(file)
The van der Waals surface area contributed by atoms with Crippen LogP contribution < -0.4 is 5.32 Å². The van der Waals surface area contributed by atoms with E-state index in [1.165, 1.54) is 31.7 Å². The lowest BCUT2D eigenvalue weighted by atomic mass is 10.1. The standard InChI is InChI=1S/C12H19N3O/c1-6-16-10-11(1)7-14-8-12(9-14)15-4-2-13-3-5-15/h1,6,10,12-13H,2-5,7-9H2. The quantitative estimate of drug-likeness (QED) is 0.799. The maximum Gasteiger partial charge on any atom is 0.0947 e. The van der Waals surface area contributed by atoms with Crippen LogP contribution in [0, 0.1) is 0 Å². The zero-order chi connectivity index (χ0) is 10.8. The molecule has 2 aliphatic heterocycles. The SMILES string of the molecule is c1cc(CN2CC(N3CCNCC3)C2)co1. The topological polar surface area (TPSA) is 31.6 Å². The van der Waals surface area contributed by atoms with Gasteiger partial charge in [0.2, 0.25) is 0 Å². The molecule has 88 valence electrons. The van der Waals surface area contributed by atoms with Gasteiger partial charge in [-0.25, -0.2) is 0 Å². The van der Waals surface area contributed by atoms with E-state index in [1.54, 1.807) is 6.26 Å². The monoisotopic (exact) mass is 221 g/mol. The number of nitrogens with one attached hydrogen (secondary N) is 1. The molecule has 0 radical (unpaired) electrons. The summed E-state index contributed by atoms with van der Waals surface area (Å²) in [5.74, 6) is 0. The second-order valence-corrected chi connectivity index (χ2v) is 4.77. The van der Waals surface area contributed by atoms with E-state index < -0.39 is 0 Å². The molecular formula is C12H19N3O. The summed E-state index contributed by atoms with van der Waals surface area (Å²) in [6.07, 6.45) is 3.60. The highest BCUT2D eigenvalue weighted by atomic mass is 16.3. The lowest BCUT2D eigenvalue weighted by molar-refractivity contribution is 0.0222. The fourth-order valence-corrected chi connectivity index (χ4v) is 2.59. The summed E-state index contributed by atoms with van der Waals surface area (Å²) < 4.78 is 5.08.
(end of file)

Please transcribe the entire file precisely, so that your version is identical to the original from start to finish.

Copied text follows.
The van der Waals surface area contributed by atoms with Crippen LogP contribution < -0.4 is 5.32 Å². The van der Waals surface area contributed by atoms with E-state index in [1.165, 1.54) is 31.7 Å². The lowest BCUT2D eigenvalue weighted by atomic mass is 10.1. The standard InChI is InChI=1S/C12H19N3O/c1-6-16-10-11(1)7-14-8-12(9-14)15-4-2-13-3-5-15/h1,6,10,12-13H,2-5,7-9H2. The quantitative estimate of drug-likeness (QED) is 0.799. The maximum Gasteiger partial charge on any atom is 0.0947 e. The van der Waals surface area contributed by atoms with Crippen LogP contribution in [0, 0.1) is 0 Å². The zero-order chi connectivity index (χ0) is 10.8. The molecule has 2 aliphatic heterocycles. The SMILES string of the molecule is c1cc(CN2CC(N3CCNCC3)C2)co1. The topological polar surface area (TPSA) is 31.6 Å². The van der Waals surface area contributed by atoms with Gasteiger partial charge in [0.2, 0.25) is 0 Å². The molecule has 88 valence electrons. The van der Waals surface area contributed by atoms with Gasteiger partial charge in [-0.25, -0.2) is 0 Å². The van der Waals surface area contributed by atoms with E-state index in [1.54, 1.807) is 6.26 Å². The monoisotopic (exact) mass is 221 g/mol. The number of nitrogens with one attached hydrogen (secondary N) is 1. The molecule has 0 radical (unpaired) electrons. The summed E-state index contributed by atoms with van der Waals surface area (Å²) in [5.74, 6) is 0. The second-order valence-corrected chi connectivity index (χ2v) is 4.77. The van der Waals surface area contributed by atoms with E-state index < -0.39 is 0 Å². The molecular formula is C12H19N3O. The summed E-state index contributed by atoms with van der Waals surface area (Å²) in [6.07, 6.45) is 3.60. The highest BCUT2D eigenvalue weighted by atomic mass is 16.3. The lowest BCUT2D eigenvalue weighted by molar-refractivity contribution is 0.0222. The fourth-order valence-corrected chi connectivity index (χ4v) is 2.59. The summed E-state index contributed by atoms with van der Waals surface area (Å²) < 4.78 is 5.08.